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The Complete History of the Hefeweizen Yeast

Hefeweizen is a type of weiss beer, translated from German means “white beer.” Made up of at least 50% wheat, Hefeweizens are characterized by a strong presence of banana and clove aromas and flavors. In fact, the term Hefeweizen translates to “yeast wheat” in German.

The style originated around the 1520s in the Bavarian breweries of southern Germany. However, the German regulations of Reinheitsgebot – or “Purity Law” – did not allow it to flourish originally. In 1487, the proposed Reinheitsgebot law stated that the only allowable ingredients in making beer were barley, hops and water (yeast was not yet known to be an ingredient at the time).

German Hefeweizen Style

South German brewed Hefeweizens should be straw-to-amber in color. Because of the use of lowly flocculant Bavarian yeast, the finished beer should have a very cloudy appearance. The aroma of a German Hefeweizen is decidedly fruity and phenolic. The phenolic characteristics are often described as clove, nutmeg, and banana. The beer’s body is medium to full.

Hop flavors and bitterness flavor should be non-existent to very low. Tettnang hops are usually associated with this beer style, but any noble variety will do. Malt sweetness is very low to medium-low and made with at least 50 percent malted wheat. The finished Hefeweizen should be very highly carbonated.

  • Original Gravity: 1.047 – 1.056
  • Final Gravity: 1.008 – 1.016
  • Alcohol by Volume (ABV): 4.9 – 5.6%
  • Bitterness: 10 – 15 IBU
  • Color: 3 – 9 SRM

American Hefeweizen History

As with just about every style of beer, the American version of Hefeweizen does not exactly match up with the “true” version that was created in Germany.

Two brothers, Rob and Kurt Widmer, working at the Dublin Pub in Portland, OR were asked to create a new beer by the bar’s owner. You have to remember that back in 1986, beer was really boring. Customers usually had only Dark and Light to choose from, so the Dublin pub was eager to expand their offerings a bit.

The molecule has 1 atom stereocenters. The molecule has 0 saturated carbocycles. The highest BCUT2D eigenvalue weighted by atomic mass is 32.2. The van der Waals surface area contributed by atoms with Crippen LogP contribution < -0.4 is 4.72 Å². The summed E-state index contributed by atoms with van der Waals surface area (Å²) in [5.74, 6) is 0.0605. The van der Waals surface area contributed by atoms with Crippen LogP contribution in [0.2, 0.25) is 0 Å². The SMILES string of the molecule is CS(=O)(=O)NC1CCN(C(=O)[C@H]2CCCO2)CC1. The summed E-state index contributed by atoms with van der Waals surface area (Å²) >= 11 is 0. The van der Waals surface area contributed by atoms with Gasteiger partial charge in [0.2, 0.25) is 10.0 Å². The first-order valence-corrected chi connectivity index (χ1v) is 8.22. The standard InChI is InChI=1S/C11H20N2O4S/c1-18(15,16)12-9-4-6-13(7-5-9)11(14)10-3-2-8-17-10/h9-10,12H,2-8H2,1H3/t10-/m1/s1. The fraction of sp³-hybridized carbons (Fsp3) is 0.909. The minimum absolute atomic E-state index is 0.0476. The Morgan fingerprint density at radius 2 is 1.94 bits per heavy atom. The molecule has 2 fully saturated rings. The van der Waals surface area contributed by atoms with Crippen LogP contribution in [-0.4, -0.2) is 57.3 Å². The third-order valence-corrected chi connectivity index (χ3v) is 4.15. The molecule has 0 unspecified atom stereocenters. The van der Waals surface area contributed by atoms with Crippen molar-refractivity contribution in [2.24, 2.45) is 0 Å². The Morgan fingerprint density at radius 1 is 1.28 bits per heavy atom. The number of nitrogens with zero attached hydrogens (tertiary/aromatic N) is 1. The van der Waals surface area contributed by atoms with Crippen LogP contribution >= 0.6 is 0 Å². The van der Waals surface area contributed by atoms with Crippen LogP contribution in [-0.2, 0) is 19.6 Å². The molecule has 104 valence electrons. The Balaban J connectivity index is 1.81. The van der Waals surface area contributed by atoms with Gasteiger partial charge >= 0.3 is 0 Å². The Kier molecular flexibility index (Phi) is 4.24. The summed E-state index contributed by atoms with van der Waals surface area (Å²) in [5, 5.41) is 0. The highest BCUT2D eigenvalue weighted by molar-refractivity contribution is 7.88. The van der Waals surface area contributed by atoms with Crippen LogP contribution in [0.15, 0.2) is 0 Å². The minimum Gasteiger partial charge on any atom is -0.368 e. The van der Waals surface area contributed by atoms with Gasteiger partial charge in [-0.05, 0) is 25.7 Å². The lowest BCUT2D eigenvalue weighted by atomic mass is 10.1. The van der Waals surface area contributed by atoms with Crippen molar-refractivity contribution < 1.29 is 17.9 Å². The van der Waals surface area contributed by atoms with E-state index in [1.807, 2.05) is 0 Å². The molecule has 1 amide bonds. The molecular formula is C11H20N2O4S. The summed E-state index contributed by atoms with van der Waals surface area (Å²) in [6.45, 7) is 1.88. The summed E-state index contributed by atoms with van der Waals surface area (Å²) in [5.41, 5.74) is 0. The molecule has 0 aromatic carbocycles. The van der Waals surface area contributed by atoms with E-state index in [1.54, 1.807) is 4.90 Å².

Working with limited equipment, the Widmer brothers simply created a Weizenbier and left it unfiltered and impressively cloudy. The yeast they used in their American-style Hefe was an ale strain (Saccharomyces cerevisiae), which added the appearance they were looking for, but not so much the flavor. So instead, Cascade hops were used to add the notable citrus flavors to the beer. Of course, due to the use of Cascade hops, the American version is more bitter than its German counterpart.

Hefeweizen Yeast Profile

The proper Hefeweizen yeast is a top-fermenting Bavarian strain known as Torulaspora delbrueckii. This yeast produces phenols and esters that impart banana, bubblegum, nutmeg and clove flavors. Usually over pitching will reduce the ester generation, resulting in much less banana or clove flavors.

The German strains of Hefeweizen yeast have a medium tolerance of alcohol – usually around 10%. They have very low flocculation qualities, leaving the finished beer very cloudy. They attenuate between 72-81%, with the dry yeasts going higher than that. The best fermentation temperature range for Hefeweizen yeasts is between 63-78° F (17-25° C).

Hefeweizen Yeast

The German brewery most notably associated with the Hefeweizen style is Schneider Weisse, located in the city of Kelheim, Bavaria (Southern Germany). Schenider Weisse was created by two brothers in 1872 after they acquired the Weisses Brauhaus in Munich, the oldest wheat beer brewery in the city.

Schenider Weisse is the brewery referenced in many of the descriptions of the different yeast manufacturer’s Hefe strains.

German Style:

American Style:

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